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Living together - Combining diversity and freedom in 21st-century Europe [Report of the Group of Eminent Persons of the Council of Europe] PDF DOWNLOAD >>

DOCUMENTARIO DEDICATO DA AL-JAZEERA ALLA LEADER RADICALE EMMA BONINO

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>> The Financial Times


HOW TO AVOID THE RUIN OF THE EUROPEAN MARKET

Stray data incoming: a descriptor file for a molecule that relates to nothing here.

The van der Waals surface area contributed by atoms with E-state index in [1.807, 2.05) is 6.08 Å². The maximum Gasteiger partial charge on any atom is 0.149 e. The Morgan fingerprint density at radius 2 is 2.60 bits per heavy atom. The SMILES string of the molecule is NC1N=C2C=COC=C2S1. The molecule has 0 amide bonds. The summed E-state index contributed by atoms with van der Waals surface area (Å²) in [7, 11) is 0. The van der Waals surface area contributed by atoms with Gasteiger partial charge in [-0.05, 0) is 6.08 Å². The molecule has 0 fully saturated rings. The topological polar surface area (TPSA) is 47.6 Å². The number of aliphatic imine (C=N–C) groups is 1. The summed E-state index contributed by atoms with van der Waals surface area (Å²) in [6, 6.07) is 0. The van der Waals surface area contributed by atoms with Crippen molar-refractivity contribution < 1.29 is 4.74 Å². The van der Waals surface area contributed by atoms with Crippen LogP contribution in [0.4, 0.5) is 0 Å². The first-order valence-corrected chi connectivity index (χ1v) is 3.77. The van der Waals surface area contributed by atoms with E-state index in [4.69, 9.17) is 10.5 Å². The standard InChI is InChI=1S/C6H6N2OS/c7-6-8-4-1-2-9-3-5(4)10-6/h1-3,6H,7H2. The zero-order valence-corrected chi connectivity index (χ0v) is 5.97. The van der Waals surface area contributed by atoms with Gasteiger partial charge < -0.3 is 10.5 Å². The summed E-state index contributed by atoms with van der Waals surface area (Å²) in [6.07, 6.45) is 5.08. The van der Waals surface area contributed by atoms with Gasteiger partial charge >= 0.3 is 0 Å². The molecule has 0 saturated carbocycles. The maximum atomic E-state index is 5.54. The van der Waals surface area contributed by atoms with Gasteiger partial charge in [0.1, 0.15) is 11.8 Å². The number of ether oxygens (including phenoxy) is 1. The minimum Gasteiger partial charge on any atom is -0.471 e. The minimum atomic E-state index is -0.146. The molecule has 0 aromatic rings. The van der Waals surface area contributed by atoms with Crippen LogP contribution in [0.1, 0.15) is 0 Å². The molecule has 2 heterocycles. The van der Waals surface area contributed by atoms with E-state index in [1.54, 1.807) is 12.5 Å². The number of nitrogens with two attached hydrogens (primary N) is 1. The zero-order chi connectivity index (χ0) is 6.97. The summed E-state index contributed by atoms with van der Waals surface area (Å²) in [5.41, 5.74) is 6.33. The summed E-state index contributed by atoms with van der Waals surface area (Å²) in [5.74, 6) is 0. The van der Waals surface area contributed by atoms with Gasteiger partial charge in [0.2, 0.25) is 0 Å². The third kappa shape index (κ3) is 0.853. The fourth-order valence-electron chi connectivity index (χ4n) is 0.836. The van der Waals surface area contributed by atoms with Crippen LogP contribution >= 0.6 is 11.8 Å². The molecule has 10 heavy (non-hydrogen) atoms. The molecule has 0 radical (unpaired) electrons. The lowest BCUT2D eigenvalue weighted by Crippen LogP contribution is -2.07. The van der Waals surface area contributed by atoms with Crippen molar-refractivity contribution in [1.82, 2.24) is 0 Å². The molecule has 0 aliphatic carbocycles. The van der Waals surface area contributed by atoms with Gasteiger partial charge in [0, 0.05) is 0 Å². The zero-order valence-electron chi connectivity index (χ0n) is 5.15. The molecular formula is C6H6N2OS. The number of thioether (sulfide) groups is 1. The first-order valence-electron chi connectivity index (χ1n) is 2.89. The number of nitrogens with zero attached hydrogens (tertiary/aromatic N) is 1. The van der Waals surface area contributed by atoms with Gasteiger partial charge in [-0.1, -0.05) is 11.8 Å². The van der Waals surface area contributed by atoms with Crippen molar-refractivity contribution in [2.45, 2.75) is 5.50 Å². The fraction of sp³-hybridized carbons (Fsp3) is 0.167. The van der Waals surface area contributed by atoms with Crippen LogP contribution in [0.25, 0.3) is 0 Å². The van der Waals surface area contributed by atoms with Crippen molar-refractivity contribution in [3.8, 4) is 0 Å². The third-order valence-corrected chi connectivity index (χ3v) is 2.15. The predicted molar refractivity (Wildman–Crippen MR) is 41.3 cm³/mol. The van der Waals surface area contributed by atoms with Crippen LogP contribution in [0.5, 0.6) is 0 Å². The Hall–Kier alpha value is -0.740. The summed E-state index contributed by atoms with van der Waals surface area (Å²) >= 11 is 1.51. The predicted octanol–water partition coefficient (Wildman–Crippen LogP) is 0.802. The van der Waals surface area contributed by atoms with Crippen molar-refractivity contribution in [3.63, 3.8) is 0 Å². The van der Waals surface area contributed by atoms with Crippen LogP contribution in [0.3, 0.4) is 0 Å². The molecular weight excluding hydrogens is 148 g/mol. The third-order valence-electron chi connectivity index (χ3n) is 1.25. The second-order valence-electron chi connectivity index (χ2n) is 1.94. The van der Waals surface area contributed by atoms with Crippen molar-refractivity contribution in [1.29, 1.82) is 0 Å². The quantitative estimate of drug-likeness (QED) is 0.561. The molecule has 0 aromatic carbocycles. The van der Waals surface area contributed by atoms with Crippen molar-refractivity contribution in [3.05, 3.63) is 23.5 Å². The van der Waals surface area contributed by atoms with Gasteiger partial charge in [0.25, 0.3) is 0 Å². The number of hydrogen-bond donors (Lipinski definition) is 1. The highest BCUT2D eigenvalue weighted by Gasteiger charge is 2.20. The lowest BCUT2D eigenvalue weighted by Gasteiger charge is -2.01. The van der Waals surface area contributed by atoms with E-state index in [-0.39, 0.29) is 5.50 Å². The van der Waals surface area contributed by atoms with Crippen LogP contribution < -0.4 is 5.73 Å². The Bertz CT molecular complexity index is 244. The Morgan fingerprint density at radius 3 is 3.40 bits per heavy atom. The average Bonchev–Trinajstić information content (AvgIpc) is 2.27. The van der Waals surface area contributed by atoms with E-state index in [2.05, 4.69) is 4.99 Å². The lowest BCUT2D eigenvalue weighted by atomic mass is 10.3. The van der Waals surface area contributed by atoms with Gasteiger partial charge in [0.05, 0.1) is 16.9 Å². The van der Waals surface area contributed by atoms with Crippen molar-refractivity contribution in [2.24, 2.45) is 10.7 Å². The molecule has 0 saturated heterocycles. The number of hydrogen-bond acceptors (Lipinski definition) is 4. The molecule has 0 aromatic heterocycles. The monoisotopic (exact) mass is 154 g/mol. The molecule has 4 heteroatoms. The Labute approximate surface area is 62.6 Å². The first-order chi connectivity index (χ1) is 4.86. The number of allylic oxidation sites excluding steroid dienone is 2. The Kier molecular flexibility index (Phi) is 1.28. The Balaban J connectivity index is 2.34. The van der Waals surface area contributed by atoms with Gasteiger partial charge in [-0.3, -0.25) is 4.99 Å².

The Financial Times - February 12, 2009 by Giuliano Amato and Emma Bonino Since the end of the second world war, Europe has enjoyed peace and prosperity as never before. Few would dispute that the European Community has played a key role. Its central element is the Common market - granting unhindered freedom of movement to people, capital, goods and services across the continent. Member state's economies are now so inter-locked they form a strong internal market. This is what truly holds together the different visions of Europe. It has been the driving force that swept away border posts and controls and allowed 16 states to resign their national currencies to adopt the Euro. It boosted economic growth and through enlargement it strengthened and stabilised democracy in Europe. It is for this simple reason that any sign of endangering the common market must be treated as a danger to Europe's prosperity. Watching how many member states are reacting to the financial crisis convinces us that the risk to the internal market is real. Yes, the crisis is so vast it calls for various forms of public intervention. Policy tools are in the hands of member states' governments. But if decisions are taken in an uncoordinated fashion, with exclusive regard to narrow national economic interests, these measures risk clashing with the competition rules that underpin the internal market. The EC treaty unequivocally states that "any aid granted by a Member State… which distorts or threatens to distort competition [is] incompatible with the common market". The treaty contemplates some exceptions to this rule, but who is to be the judge? Not member states, but their referee - the European Commission. Here enters the time factor. The economy risks spiralling into depression. There is no time, some claim, to have the Brussels "bureaucracy" examine whether certain measures of state aid "distort or threaten to distort competition". This stress on urgency is understandable. Nonetheless, if distorting measures enter into force, they must be either reversed by the Commission or they will be replicated, leaving no one better off, everyone worse off, and the internal market in tatters. The two sectors in Europe that have benefited from massive state aid are the banking and automotive industries. The European Commission has tried to speed up its review process, but governments have taken to announcing new measures on an almost daily basis. Some of this aid is of dubious compatibility with competition rules, even to the untrained eye. Accompanying the aid with threats to Brussels that it will be given a green light anyway amounts to a fait accompli. It is time for a change of approach. A procedure that works when instances of state aids are infrequent cannot work today. The European Council should meet urgently and declare that European banks and car makers are in a "state of crisis". Two task forces should be set up, composed of government-appointed national representatives from the two sectors. Both task forces should be chaired by the European Commission. Their mandate would be to coordinate state aid making sure that the national measures reinforce each other to the greater benefit of the sectors concerned and avoid bending competition rules. This information exchange can prevent governments from taking decisions that may be penny wise but pound foolish. It also gives the competition referee, the European Commission, an ex ante role as its current ex post one is glaringly inadequate. Both banking and the automotive sectors are going through a structural crisis that call for more ambitious restructuring. There is a precedent for a whole industrial sector undergoing a European-wide process of restructuring: steel-making in the 1970s and 1980s. The European Commission steered that process, thanks to the extensive powers derived from the treaty that established the European Coal and Steel Community. But the similarities, although encouraging, stop here. The time for assigning production quotas is past. The heart of our proposal is coordination. Almost all EU member states are involved in automotive production. The Czech Republic makes more passenger cars per year than Italy. But who produces what in Europe is beside the point. Our prosperity is based on an intangible public good: the rules that made the internal market possible. European governments should never forget that their top national interest is the defence of Europe's internal market. Mr Amato is former prime minister of Italy. Ms Bonino is a former EU commissione. Both are members of the European Council on Foreign Relations





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